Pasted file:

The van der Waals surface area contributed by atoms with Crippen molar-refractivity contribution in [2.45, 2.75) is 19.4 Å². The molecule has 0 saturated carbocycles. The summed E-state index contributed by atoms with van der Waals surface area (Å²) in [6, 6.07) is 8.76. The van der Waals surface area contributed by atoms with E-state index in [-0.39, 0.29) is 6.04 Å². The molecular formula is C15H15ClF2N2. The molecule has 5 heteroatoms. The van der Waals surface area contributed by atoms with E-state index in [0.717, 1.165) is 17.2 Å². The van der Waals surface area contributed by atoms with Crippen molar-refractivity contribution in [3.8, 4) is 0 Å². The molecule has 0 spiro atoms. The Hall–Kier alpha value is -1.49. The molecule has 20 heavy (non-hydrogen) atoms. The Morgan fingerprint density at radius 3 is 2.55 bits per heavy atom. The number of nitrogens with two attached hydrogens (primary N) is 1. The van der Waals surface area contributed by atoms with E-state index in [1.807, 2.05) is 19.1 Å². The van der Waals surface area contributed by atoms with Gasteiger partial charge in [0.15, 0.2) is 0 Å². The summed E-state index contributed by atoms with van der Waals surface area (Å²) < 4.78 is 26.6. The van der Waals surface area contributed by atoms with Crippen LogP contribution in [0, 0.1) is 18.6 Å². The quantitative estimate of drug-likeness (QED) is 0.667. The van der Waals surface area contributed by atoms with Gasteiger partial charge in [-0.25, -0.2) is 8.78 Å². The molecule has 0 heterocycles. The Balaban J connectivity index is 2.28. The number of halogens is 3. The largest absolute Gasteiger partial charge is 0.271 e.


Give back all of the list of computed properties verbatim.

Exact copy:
The van der Waals surface area contributed by atoms with Crippen molar-refractivity contribution in [2.45, 2.75) is 19.4 Å². The molecule has 0 saturated carbocycles. The summed E-state index contributed by atoms with van der Waals surface area (Å²) in [6, 6.07) is 8.76. The van der Waals surface area contributed by atoms with E-state index in [-0.39, 0.29) is 6.04 Å². The molecular formula is C15H15ClF2N2. The molecule has 5 heteroatoms. The van der Waals surface area contributed by atoms with E-state index in [0.717, 1.165) is 17.2 Å². The van der Waals surface area contributed by atoms with Crippen molar-refractivity contribution in [3.8, 4) is 0 Å². The molecule has 0 spiro atoms. The Hall–Kier alpha value is -1.49. The molecule has 20 heavy (non-hydrogen) atoms. The Morgan fingerprint density at radius 3 is 2.55 bits per heavy atom. The number of nitrogens with two attached hydrogens (primary N) is 1. The van der Waals surface area contributed by atoms with E-state index in [1.807, 2.05) is 19.1 Å². The van der Waals surface area contributed by atoms with Gasteiger partial charge in [0.15, 0.2) is 0 Å². The summed E-state index contributed by atoms with van der Waals surface area (Å²) < 4.78 is 26.6. The van der Waals surface area contributed by atoms with Crippen LogP contribution in [0, 0.1) is 18.6 Å². The quantitative estimate of drug-likeness (QED) is 0.667. The van der Waals surface area contributed by atoms with Gasteiger partial charge in [-0.25, -0.2) is 8.78 Å². The molecule has 0 heterocycles. The Balaban J connectivity index is 2.28. The number of halogens is 3. The largest absolute Gasteiger partial charge is 0.271 e.